A movement exists, known as urban exploration, that seeks to recapture a sense of freedom by exploring abandoned buildings, and out of use parts of the city that are closed to the public. I see this as a very specific subset of a larger idea, which is the notion of exploration itself.
The four corners of the earth were long ago explored, discovered documented and mapped by various cultures throughout different periods in history. Written language allowed such complex information to be reliably passed on from person to person, generation to generation, without the limitations that might affect an entirely oral society. The existence of maps, from that of our galaxy, to that of our immediate surroundings subtly suggest that not only did we discover the world a long time ago, but also that there is nothing out there for you to find.
I have chosen the example of a map, as a physical object that metaphorically relates images and symbols to subjects in the real world, however, there are non-physical metaphorical maps that also serve a similar purpose. One such metaphorical map is language (this sentence in itself is a metaphorical map). Scientific knowledge is therefore a metaphorical map, consisting of words which relate to the real world and the rules that it obeys.
If we look at language as creating accounts of the world, both accurate and less-accurate, deliberately and accidentally so, then we can view facts as simply accounts of the world, and as we already know, an account of the world is often quite different from the world it intends to describe.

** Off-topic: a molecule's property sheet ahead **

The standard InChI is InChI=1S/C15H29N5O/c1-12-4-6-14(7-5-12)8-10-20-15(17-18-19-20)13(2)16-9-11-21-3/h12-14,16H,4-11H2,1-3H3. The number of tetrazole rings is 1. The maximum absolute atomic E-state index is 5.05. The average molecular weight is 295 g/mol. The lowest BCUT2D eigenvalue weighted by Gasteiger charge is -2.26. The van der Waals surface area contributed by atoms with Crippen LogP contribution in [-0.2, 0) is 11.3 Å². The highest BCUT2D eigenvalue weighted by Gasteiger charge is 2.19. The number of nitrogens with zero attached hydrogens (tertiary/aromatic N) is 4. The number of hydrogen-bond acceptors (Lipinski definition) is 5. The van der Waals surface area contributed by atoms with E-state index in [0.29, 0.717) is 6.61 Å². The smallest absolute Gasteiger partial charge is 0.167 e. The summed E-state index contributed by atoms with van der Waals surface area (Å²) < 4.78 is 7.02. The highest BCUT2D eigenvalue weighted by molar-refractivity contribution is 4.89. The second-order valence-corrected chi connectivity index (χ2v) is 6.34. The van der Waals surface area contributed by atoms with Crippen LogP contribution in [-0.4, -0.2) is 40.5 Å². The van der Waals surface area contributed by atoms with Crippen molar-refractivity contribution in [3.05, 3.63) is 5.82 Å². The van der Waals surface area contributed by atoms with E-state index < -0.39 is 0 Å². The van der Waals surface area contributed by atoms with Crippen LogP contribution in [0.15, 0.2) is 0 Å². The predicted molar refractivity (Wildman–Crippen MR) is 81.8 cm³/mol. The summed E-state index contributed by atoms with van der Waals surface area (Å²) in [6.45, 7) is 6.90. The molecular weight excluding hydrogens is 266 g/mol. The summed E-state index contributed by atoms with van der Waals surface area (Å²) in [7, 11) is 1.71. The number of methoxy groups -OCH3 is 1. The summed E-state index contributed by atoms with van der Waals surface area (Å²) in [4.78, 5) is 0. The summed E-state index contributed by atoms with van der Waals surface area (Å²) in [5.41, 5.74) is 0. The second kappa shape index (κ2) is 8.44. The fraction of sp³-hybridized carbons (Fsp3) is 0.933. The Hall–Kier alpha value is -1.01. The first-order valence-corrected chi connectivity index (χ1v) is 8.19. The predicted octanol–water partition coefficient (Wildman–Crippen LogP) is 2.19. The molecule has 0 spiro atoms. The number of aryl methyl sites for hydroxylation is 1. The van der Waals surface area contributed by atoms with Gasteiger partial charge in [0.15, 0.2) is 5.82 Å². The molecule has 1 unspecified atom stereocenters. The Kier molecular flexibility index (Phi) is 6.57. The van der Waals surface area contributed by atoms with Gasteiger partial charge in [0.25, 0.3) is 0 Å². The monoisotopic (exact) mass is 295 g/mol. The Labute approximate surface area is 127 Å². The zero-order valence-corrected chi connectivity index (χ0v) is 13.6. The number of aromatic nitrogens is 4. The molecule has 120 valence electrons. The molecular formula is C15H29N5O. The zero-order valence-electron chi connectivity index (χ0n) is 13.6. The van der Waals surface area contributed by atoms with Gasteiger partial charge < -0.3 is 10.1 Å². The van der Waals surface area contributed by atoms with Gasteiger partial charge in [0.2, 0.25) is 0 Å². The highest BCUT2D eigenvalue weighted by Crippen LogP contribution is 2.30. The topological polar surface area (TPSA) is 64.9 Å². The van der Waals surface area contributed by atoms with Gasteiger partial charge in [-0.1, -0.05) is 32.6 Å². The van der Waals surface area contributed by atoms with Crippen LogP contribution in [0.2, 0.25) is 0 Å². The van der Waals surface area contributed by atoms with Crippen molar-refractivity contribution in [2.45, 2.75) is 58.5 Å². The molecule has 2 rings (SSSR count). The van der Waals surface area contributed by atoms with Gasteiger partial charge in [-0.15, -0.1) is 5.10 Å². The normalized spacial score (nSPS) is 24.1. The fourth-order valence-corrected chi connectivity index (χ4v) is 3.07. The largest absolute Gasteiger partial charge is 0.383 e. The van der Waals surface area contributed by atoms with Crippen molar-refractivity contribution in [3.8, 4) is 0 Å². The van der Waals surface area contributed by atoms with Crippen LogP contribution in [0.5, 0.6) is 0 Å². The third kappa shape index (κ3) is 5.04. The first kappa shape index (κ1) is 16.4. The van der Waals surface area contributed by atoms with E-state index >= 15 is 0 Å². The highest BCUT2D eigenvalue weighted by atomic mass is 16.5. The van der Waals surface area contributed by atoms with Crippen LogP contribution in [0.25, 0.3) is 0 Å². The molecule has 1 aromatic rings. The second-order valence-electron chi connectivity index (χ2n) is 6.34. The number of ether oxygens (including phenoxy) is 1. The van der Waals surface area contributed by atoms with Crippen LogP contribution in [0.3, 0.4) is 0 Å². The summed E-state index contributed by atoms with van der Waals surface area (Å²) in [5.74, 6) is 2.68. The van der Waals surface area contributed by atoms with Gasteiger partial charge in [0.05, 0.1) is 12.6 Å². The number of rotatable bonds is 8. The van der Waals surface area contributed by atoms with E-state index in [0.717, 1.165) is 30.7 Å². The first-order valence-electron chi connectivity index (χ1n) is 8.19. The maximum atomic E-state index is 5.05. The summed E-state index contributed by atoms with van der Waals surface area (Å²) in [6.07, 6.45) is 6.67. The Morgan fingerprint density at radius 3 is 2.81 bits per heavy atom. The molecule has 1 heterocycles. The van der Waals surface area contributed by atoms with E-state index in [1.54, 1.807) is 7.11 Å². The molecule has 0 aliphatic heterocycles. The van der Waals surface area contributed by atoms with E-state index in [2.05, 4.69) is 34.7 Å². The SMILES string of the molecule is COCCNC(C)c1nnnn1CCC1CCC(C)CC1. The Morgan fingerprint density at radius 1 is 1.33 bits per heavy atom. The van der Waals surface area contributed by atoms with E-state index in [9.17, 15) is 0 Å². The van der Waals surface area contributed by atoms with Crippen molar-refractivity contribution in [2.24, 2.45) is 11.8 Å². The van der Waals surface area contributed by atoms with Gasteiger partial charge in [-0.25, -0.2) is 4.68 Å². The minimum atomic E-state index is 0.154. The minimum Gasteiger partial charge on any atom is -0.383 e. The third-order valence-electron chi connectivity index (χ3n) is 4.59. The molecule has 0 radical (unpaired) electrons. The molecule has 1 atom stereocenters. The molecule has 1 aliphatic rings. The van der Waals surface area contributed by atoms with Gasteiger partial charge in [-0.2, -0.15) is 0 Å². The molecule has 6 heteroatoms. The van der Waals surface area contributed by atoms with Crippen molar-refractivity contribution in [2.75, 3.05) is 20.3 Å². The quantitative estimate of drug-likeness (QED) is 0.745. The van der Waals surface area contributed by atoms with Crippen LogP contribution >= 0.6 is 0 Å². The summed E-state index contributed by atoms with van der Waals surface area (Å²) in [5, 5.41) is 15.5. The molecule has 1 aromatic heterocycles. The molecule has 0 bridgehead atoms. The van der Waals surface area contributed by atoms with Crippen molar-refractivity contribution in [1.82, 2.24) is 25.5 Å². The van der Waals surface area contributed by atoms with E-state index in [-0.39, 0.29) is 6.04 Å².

In the same way that we cannot stand upon a map of Egypt and be transported to Egypt, we cannot eat the word ‘banana’ when we are hungry. So in order to experience bananas or foreign countries we cannot accept the map as a replacement for the real thing. What seems to be the case is that we are more familiar with maps than we are with the actual things those maps relate to.
Other common ‘maps’ include; photographs, videos and books, as well as oral accounts of the world, such as the idea that you will become crazy if you remain in Acapulco for an extended period of time.
Map-reading is a skill that is similar to, but different from the skills needed to navigate the environment in the absence of a map. I would describe the former as being an introverted task, while the latter an extroverted one. Understanding the game of basketball through a written description is very different from understanding it by watching people play, which in turn is different from playing it yourself. Maps are always abstractions, and an experience of the map is always an abstraction of an abstraction at best. Which is to say that first-hand experience brings us closer to reality, and affects us in ways that experience of the map do not.